Wildlife volunteers work to rescue young owl after four died from eating poisoned rats

A rescue operation is underway to save a lone owl after wildlife groups said its family was wiped out by rat poison. Bird activists said so far at least four owls – including the chick’s parents – have died from eating rats that ate rat poison.

One lone owl – a female named Daisy who's just months old and lives in a tree in Philippe Park – is now without her parents to teach her how to survive. 

"This should have never happened to this beautiful family that is so loved by so many people," Clearwater Audubon Society Vice President Kim Begay said.

Daisy's dad Oliver has been nesting at the park for the last eight years, but Friday he was found dead. Wildlife groups believe rodenticide caused its death after he ate a rat that had consumed rat poison also known as secondary poisoning. 

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"Owls aren't breaking into the traps themselves, but they're eating the rats after the rats consume the poison. They get sluggish. They look like an easy meal, and it bioaccumulates in the owls, and we end up with situations like this," Birds in Helping Hands Board Secretary Fairl Thomas said.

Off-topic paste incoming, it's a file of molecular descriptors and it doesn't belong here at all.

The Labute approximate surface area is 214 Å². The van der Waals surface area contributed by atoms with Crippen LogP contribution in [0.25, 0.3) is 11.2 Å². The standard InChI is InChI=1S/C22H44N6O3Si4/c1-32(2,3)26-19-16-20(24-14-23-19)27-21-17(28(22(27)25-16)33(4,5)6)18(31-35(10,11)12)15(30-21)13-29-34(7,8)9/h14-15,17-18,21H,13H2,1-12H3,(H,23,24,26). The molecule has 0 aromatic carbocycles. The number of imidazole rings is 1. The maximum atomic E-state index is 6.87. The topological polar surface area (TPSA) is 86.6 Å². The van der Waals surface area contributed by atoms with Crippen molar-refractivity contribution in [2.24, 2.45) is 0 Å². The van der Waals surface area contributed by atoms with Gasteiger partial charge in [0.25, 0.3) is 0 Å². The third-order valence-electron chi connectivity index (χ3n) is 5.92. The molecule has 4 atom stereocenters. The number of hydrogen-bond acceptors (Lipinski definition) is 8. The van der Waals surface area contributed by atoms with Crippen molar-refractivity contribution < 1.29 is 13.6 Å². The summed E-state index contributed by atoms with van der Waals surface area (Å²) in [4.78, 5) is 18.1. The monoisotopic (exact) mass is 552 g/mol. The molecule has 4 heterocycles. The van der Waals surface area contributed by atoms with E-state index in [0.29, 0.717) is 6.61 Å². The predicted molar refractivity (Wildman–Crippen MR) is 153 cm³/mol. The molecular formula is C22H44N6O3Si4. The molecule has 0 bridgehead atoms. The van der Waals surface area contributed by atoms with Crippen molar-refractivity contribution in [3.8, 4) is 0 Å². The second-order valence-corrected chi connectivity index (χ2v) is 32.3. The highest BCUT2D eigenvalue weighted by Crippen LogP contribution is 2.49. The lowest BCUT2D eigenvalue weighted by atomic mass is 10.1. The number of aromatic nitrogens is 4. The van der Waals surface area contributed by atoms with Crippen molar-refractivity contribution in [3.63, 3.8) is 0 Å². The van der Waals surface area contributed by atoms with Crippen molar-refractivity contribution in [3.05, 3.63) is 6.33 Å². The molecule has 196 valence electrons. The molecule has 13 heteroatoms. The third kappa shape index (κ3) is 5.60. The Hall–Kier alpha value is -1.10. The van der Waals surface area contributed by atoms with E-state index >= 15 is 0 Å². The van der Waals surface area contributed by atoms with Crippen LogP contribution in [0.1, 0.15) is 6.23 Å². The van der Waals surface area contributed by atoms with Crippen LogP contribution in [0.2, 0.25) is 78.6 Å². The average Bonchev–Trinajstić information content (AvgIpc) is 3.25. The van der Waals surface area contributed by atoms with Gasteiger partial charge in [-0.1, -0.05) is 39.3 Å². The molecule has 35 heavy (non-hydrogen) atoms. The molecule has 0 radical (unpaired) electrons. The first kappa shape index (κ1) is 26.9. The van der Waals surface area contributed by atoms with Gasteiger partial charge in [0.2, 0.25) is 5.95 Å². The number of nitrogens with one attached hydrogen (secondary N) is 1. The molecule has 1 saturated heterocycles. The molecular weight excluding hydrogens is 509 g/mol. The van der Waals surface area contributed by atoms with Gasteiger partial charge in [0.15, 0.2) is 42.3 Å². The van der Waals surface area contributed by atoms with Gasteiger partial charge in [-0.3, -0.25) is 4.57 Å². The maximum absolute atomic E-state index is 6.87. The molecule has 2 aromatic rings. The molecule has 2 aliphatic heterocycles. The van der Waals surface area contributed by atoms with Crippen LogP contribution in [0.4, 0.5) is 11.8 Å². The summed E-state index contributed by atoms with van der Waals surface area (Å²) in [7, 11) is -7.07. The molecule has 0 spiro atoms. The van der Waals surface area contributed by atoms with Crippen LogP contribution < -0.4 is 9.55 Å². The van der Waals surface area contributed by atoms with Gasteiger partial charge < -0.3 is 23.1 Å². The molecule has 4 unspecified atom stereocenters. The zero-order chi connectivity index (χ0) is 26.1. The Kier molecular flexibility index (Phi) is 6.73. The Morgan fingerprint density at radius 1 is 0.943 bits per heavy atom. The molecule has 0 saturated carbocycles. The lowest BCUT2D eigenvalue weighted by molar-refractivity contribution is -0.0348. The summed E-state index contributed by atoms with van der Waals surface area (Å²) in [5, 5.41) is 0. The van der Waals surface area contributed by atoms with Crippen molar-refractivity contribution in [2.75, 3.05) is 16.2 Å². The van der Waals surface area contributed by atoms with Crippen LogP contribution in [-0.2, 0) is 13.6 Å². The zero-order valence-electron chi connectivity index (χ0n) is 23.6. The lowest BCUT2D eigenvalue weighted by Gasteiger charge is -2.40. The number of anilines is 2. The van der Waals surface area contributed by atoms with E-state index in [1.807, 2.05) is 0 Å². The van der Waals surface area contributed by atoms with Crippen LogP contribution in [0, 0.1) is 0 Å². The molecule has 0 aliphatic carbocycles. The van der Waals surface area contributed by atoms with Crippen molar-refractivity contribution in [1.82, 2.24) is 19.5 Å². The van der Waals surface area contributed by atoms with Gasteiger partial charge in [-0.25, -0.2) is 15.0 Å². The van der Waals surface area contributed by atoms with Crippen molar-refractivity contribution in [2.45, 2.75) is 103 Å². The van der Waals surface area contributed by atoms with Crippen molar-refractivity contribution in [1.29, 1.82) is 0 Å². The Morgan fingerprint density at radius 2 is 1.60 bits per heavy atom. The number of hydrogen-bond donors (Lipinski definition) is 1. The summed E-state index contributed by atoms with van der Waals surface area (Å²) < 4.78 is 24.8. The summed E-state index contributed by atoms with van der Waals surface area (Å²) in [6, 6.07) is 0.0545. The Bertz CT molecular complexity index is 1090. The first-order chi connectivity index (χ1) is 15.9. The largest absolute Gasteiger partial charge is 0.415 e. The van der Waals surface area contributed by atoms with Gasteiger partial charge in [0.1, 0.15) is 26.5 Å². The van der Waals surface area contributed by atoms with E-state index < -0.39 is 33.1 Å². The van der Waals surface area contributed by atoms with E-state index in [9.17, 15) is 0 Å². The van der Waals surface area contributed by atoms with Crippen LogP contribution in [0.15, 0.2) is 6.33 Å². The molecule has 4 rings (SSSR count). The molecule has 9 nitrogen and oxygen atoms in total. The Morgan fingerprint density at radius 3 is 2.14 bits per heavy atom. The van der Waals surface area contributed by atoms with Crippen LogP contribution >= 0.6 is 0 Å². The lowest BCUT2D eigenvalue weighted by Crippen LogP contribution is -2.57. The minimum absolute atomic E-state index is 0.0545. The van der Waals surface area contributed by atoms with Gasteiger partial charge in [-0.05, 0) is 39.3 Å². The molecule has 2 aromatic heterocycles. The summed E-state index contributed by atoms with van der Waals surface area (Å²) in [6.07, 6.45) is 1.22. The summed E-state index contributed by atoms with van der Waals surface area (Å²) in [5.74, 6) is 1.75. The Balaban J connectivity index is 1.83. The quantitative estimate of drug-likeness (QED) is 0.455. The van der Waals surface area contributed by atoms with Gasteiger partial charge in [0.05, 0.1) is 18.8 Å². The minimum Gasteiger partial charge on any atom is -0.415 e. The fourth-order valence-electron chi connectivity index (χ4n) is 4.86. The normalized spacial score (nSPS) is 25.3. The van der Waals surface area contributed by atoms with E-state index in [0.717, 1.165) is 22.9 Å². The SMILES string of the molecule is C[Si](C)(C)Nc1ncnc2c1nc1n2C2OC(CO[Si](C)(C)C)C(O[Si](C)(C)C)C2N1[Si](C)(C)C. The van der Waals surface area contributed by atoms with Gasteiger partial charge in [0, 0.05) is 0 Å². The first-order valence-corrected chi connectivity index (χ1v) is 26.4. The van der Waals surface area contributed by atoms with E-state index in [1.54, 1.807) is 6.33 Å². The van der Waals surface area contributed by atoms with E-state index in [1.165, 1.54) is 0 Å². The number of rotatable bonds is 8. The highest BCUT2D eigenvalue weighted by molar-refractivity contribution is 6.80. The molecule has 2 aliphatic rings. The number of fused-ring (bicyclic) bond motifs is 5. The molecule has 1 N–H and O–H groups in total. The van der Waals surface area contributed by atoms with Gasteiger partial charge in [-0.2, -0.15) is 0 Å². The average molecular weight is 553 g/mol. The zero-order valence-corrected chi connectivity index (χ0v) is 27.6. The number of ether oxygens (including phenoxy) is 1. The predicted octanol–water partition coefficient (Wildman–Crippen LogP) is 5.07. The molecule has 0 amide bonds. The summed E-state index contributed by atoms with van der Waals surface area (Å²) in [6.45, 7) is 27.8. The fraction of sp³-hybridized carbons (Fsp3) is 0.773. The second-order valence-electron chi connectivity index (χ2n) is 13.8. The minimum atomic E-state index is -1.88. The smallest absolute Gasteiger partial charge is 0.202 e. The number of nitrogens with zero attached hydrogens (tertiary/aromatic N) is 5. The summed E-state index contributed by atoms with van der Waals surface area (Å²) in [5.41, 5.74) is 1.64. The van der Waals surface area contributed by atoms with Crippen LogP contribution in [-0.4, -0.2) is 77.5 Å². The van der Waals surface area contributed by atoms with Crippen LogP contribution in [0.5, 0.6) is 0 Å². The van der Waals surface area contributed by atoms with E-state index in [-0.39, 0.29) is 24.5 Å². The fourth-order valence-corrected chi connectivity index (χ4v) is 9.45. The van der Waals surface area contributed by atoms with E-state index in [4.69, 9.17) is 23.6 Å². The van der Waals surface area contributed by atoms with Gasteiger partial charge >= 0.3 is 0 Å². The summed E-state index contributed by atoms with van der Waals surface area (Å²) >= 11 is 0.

In March, the mom owl named Emily was found dead in the Bay along with one of her three chicks. Both necropsies show rodenticide caused their deaths. Weeks later, another chick was found dead. Currently, the two remaining necropsies are pending, but Birds in Helping Hands believe all four owls died from secondary poisoning.

"It's a completely senseless tragedy, completely preventable," Begay said. "There is absolutely no reason it should have happened."

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After the first owl death in March, Birds in Helping Hands convinced the City of Safety Harbor to stop placing rat boxes in their city parks. The city now plans to educate to community by placing these informational pamphlets in their utility bills next month encouraging residents to stop using certain rat poison.

"You can use snap traps, zap traps, live traps or even if you choose to use poison there are two types of poison that won't kill secondary consumers and that's the smart choice," Thomas said. "You just have to do the research because so many people aren't aware that this is a problem."

As for Daisy, volunteers have been watching her around the clock. Traps are set with live rats in hopes of catching her soon. Once rescued, she'll be taken to the Raptor Center of Tampa Bay to learn how to hunt from an adult great-horned owl in hopes of eventually releasing her back into the wild.